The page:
“I am grateful for the robust discussion by the medical professionals on the Board of Health," Knoxville Mayor Indya Kincannon said. "Navigating a global pandemic is something none of us have ever done before. Tonight’s actions are a step in the right direction. It’s important to remember that it’s the pandemic that is hurting our economy, not our efforts to curb it.”
Bars were not the only thing on the board's agenda. They also discussed the effectiveness of masks, transparency on the board and a recent visit of federal health officials after Knox County was named a "hotspot" for COVID-19.
Mayor wants better public transparency
Mayor Glenn Jacobs opened the meeting proposing postponing the BOH session until the following Wednesday at 5 p.m. so it could be held in-person at the City-County Building with a public forum – saying it was “unacceptable” that people without internet in the county could not sit and weigh in on the decisions of the health board.
Jacobs also said the Board of Health and Knox County have been sued. He called for an executive session with the board to discuss the matter on August 3 with the county's law directors.
It was filed July 24 in Knox County Chancery Court by a lawyer on behalf of two Knoxville area plastic surgeons. The lawsuit argues the July 1 mask mandate by the Board of Health is "arbitrary and capricious" and unconstitutional.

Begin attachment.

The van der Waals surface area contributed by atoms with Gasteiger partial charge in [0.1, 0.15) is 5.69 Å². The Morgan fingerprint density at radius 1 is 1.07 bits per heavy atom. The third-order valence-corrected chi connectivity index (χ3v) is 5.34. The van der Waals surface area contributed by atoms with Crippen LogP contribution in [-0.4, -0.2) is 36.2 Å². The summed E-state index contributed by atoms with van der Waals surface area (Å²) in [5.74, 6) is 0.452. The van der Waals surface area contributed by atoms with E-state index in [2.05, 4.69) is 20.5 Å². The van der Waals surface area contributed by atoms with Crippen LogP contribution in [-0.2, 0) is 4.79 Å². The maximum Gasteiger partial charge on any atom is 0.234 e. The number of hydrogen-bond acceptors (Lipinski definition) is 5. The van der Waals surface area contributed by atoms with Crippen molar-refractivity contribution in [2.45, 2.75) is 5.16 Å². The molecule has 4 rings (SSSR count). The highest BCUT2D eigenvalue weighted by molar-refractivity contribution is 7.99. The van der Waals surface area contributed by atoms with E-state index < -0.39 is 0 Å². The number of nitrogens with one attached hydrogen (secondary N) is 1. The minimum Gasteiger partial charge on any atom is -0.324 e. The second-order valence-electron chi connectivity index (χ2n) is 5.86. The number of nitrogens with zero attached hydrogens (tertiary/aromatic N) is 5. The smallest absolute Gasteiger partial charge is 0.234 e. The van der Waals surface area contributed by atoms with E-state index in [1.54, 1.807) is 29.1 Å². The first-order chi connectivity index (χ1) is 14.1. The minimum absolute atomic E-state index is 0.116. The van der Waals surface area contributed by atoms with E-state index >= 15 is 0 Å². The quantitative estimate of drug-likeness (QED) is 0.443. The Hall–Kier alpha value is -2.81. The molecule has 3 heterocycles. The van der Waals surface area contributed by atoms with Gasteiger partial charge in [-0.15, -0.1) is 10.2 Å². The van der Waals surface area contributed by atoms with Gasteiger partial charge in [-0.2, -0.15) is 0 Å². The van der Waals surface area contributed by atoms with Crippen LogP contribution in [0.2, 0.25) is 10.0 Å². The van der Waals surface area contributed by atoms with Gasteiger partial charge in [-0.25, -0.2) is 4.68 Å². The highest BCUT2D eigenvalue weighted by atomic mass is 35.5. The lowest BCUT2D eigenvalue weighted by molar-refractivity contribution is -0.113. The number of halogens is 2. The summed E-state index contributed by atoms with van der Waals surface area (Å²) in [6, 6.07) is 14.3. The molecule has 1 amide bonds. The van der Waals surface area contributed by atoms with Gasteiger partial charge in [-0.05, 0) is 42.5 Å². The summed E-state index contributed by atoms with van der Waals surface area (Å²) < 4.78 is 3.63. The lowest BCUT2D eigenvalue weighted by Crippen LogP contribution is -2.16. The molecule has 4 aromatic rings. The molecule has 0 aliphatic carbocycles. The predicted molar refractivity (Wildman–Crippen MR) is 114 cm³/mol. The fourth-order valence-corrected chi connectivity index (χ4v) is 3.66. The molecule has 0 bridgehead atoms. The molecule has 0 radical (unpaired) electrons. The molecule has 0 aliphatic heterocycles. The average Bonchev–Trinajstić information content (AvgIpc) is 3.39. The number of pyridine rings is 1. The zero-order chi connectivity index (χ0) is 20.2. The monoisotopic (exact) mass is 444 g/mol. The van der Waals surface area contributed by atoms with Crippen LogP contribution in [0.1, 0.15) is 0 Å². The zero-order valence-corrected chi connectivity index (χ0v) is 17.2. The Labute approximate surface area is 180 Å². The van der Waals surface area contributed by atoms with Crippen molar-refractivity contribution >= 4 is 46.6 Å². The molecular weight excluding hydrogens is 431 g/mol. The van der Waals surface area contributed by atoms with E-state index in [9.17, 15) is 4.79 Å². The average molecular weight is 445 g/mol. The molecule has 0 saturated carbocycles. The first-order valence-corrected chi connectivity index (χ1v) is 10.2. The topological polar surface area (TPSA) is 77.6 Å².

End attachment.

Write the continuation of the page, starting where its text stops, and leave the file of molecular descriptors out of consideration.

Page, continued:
It asks a Knox County chancellor to stop the order saying it's a violation of the doctors' rights.
Knox County Health Department Director Dr. Martha Buchanan had issues with the mayor’s proposal to postpone the meeting – saying the space was not adequate for a public meeting due to challenges with COVID-19 and that the county commission had not been able to practice social distancing well in that space.
Dr. James Shamiyeh with UT Medical Center also had concerns with delaying the meeting -- saying the evidence of case growth showed action needed to be taken sooner rather than later.
"Quite frankly, I think it would be irresponsible that we would delay any decision for a week in the public health environment we are in right now. I am personally not comfortable saying we are not going to do anything for a week," he said.
The board voted for holding the meeting as planned Wednesday.
Jacobs was adamant about holding an in-person meeting at the City-County Building at some point despite the board's decision for the sake of public transparency and input. The board said the meetings were being conducted with regards to Sunshine laws, asking if a public forum was necessary to meet those laws.